Objectives: This study was designed to assess the prevalence of PTSD among Palestinian school-age children. Variables that distinguish PTSD and non-PTSD children were examined, including child characteristics, socioeconomic status, family environment, and parental style of influence.
Method: Participants were 1,000 children aged 12 to 16 years. They were selected from governmental, private, and United Nations Relief Work Agency (UNRWA) schools in East Jerusalem and various governorates in the West Bank. Questionnaires were administered in an interview format with children at school, and with the available parent at home.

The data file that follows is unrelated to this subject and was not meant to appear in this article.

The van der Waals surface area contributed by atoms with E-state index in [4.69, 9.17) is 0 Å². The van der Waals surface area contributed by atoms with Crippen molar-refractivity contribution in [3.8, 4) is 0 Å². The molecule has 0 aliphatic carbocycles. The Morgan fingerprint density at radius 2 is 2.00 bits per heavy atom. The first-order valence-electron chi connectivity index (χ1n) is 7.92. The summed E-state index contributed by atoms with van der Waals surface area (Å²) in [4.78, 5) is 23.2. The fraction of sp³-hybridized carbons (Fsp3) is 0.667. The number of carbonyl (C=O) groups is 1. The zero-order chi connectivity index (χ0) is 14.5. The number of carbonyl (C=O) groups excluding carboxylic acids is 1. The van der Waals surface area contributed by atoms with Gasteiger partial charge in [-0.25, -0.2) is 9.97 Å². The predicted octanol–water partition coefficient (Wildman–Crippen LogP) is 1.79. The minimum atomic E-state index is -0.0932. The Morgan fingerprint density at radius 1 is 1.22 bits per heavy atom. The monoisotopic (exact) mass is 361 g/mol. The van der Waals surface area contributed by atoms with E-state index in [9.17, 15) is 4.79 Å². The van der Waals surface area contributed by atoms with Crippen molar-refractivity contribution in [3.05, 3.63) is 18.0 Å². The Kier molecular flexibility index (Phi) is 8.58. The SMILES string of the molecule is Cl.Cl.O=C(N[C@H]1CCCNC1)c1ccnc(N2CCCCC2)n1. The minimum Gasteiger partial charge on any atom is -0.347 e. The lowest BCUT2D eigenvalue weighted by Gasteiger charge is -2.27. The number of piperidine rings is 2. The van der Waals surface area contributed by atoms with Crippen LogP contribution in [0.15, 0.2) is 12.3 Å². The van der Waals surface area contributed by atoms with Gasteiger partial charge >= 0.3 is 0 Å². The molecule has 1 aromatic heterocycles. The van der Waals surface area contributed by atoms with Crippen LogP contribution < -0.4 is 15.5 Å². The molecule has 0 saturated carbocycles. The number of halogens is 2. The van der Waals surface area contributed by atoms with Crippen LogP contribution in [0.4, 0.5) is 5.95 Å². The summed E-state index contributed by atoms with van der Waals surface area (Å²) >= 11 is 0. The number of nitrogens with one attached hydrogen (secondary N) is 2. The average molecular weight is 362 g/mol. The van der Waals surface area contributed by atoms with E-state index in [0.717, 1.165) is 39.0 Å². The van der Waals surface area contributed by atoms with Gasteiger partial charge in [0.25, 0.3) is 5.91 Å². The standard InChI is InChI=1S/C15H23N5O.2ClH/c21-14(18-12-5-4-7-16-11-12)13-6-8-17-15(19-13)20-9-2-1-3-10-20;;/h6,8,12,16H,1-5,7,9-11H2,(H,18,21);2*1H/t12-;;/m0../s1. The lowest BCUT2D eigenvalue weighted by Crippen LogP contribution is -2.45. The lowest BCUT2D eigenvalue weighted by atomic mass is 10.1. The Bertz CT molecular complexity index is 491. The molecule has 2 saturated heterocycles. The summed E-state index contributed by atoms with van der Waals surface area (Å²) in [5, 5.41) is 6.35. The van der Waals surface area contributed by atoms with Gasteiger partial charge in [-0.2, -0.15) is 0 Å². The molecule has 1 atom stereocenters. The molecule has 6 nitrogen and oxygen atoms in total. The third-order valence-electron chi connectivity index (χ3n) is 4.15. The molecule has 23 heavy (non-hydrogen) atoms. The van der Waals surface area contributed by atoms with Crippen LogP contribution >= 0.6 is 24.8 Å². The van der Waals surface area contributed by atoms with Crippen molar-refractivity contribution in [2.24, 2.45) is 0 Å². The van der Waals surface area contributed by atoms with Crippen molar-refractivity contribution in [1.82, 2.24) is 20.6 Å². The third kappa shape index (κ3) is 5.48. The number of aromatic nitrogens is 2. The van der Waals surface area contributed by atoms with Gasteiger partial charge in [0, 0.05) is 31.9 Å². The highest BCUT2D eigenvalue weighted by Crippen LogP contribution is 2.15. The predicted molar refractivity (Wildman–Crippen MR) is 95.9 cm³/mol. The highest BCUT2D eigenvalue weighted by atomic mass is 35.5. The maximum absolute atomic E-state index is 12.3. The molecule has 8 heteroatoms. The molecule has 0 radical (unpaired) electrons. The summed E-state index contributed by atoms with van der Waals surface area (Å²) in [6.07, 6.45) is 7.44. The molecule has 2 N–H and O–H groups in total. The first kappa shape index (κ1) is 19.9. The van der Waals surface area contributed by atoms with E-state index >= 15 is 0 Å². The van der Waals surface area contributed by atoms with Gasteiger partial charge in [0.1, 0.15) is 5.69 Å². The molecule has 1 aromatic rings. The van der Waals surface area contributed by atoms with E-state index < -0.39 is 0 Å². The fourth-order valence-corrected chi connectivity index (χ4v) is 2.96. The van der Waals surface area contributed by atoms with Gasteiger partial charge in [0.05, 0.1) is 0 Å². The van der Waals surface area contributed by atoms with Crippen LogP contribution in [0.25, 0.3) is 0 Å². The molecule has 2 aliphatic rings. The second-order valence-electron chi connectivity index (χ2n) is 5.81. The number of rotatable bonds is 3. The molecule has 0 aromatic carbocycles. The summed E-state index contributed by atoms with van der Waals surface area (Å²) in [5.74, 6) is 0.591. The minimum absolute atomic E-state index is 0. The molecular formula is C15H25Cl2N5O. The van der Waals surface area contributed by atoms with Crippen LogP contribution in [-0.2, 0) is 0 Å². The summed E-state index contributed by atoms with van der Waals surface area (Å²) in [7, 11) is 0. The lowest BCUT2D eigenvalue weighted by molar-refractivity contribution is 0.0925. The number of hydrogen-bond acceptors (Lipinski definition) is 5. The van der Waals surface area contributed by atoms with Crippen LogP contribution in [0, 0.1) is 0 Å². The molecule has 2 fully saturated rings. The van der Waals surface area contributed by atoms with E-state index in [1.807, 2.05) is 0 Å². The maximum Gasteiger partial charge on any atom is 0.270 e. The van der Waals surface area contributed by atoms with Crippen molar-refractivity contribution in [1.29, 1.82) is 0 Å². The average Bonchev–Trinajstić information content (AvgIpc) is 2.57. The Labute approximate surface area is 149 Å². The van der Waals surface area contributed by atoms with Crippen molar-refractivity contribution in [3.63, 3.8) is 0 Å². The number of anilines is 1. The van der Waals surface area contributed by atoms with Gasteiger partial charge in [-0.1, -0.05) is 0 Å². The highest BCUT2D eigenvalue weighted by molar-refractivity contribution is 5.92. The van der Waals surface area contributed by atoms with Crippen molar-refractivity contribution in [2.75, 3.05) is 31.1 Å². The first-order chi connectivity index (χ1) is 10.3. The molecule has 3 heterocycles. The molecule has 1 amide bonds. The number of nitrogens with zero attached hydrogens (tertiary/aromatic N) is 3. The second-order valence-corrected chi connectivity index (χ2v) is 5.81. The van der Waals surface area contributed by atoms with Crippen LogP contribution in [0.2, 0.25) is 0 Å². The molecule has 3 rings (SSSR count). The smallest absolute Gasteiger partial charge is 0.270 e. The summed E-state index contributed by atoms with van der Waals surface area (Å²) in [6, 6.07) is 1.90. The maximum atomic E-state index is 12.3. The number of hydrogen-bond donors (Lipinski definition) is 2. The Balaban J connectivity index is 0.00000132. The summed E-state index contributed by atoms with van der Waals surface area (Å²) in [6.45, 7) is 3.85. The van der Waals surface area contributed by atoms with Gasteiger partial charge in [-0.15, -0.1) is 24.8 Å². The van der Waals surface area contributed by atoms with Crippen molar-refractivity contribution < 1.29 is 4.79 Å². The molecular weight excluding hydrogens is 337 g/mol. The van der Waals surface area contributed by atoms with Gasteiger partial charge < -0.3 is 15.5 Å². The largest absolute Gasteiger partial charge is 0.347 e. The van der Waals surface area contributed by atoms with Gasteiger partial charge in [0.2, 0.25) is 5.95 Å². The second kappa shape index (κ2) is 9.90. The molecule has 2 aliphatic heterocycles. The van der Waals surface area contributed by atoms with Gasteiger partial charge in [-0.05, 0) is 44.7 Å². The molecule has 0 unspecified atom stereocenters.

Results: A substantial number of children experienced at least one lifetime trauma (54.7%). Post-traumatic stress disorder (PTSD) was diagnosed in 34.1% of the children, most of whom were refugees, males, and working. Although the expected association between family environment, parental style of influence and PTSD symptomatoplogy was found in this study, family ambiance (child's experience of anxiety in home environment) was the only predictor in the final model.
Conclusions: The results stress the importance of assessing PTSD in schools settings.